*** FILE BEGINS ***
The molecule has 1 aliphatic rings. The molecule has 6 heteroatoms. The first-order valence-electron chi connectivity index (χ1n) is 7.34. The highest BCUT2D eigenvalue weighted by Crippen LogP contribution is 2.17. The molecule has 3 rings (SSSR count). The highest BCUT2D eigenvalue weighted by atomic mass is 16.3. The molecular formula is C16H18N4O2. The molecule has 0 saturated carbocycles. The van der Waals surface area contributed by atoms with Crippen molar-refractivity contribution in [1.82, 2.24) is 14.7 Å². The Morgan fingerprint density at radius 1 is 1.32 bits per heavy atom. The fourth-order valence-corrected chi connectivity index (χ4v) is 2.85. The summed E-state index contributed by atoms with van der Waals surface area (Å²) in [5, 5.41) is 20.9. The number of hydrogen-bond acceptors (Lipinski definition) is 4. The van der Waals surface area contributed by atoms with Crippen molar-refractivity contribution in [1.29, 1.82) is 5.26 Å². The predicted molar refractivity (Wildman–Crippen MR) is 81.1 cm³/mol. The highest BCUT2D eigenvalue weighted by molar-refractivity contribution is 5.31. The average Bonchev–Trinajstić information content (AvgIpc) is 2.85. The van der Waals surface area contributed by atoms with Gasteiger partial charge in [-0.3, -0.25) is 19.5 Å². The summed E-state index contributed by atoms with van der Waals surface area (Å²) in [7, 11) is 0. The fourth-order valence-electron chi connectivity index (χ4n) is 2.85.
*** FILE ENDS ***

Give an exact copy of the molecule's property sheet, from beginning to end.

The molecule has 1 aliphatic rings. The molecule has 6 heteroatoms. The first-order valence-electron chi connectivity index (χ1n) is 7.34. The highest BCUT2D eigenvalue weighted by Crippen LogP contribution is 2.17. The molecule has 3 rings (SSSR count). The highest BCUT2D eigenvalue weighted by atomic mass is 16.3. The molecular formula is C16H18N4O2. The molecule has 0 saturated carbocycles. The van der Waals surface area contributed by atoms with Crippen molar-refractivity contribution in [1.82, 2.24) is 14.7 Å². The Morgan fingerprint density at radius 1 is 1.32 bits per heavy atom. The fourth-order valence-corrected chi connectivity index (χ4v) is 2.85. The summed E-state index contributed by atoms with van der Waals surface area (Å²) in [5, 5.41) is 20.9. The number of hydrogen-bond acceptors (Lipinski definition) is 4. The van der Waals surface area contributed by atoms with Crippen molar-refractivity contribution in [1.29, 1.82) is 5.26 Å². The predicted molar refractivity (Wildman–Crippen MR) is 81.1 cm³/mol. The highest BCUT2D eigenvalue weighted by molar-refractivity contribution is 5.31. The average Bonchev–Trinajstić information content (AvgIpc) is 2.85. The van der Waals surface area contributed by atoms with Gasteiger partial charge in [-0.3, -0.25) is 19.5 Å². The summed E-state index contributed by atoms with van der Waals surface area (Å²) in [7, 11) is 0. The fourth-order valence-electron chi connectivity index (χ4n) is 2.85.